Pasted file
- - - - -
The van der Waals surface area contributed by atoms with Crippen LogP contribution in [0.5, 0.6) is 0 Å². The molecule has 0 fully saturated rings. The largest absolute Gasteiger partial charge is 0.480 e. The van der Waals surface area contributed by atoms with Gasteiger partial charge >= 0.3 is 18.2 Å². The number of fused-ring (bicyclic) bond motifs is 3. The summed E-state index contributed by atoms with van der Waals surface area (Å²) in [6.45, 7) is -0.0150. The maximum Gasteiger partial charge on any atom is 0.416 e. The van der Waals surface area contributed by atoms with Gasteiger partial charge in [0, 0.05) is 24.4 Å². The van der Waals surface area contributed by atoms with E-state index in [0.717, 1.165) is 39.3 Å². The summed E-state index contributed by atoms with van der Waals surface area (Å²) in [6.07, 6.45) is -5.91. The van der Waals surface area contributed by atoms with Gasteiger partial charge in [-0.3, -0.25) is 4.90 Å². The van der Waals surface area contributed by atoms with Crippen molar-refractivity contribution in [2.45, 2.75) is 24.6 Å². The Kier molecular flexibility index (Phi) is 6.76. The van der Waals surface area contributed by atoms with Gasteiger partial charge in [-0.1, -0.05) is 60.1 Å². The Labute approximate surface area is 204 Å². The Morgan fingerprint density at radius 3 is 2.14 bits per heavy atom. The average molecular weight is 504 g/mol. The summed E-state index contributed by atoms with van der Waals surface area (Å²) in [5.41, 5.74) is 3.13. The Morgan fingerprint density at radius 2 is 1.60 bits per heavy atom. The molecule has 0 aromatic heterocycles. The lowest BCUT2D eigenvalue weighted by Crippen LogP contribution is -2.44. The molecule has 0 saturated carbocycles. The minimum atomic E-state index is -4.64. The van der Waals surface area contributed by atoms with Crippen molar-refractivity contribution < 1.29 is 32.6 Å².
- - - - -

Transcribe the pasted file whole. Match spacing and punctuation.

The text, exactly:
The van der Waals surface area contributed by atoms with Crippen LogP contribution in [0.5, 0.6) is 0 Å². The molecule has 0 fully saturated rings. The largest absolute Gasteiger partial charge is 0.480 e. The van der Waals surface area contributed by atoms with Gasteiger partial charge >= 0.3 is 18.2 Å². The number of fused-ring (bicyclic) bond motifs is 3. The summed E-state index contributed by atoms with van der Waals surface area (Å²) in [6.45, 7) is -0.0150. The maximum Gasteiger partial charge on any atom is 0.416 e. The van der Waals surface area contributed by atoms with Gasteiger partial charge in [0, 0.05) is 24.4 Å². The van der Waals surface area contributed by atoms with E-state index in [0.717, 1.165) is 39.3 Å². The summed E-state index contributed by atoms with van der Waals surface area (Å²) in [6.07, 6.45) is -5.91. The van der Waals surface area contributed by atoms with Gasteiger partial charge in [-0.3, -0.25) is 4.90 Å². The van der Waals surface area contributed by atoms with Crippen molar-refractivity contribution in [2.45, 2.75) is 24.6 Å². The Kier molecular flexibility index (Phi) is 6.76. The van der Waals surface area contributed by atoms with Gasteiger partial charge in [-0.1, -0.05) is 60.1 Å². The Labute approximate surface area is 204 Å². The Morgan fingerprint density at radius 3 is 2.14 bits per heavy atom. The average molecular weight is 504 g/mol. The summed E-state index contributed by atoms with van der Waals surface area (Å²) in [5.41, 5.74) is 3.13. The Morgan fingerprint density at radius 2 is 1.60 bits per heavy atom. The molecule has 0 aromatic heterocycles. The lowest BCUT2D eigenvalue weighted by Crippen LogP contribution is -2.44. The molecule has 0 saturated carbocycles. The minimum atomic E-state index is -4.64. The van der Waals surface area contributed by atoms with Crippen molar-refractivity contribution < 1.29 is 32.6 Å².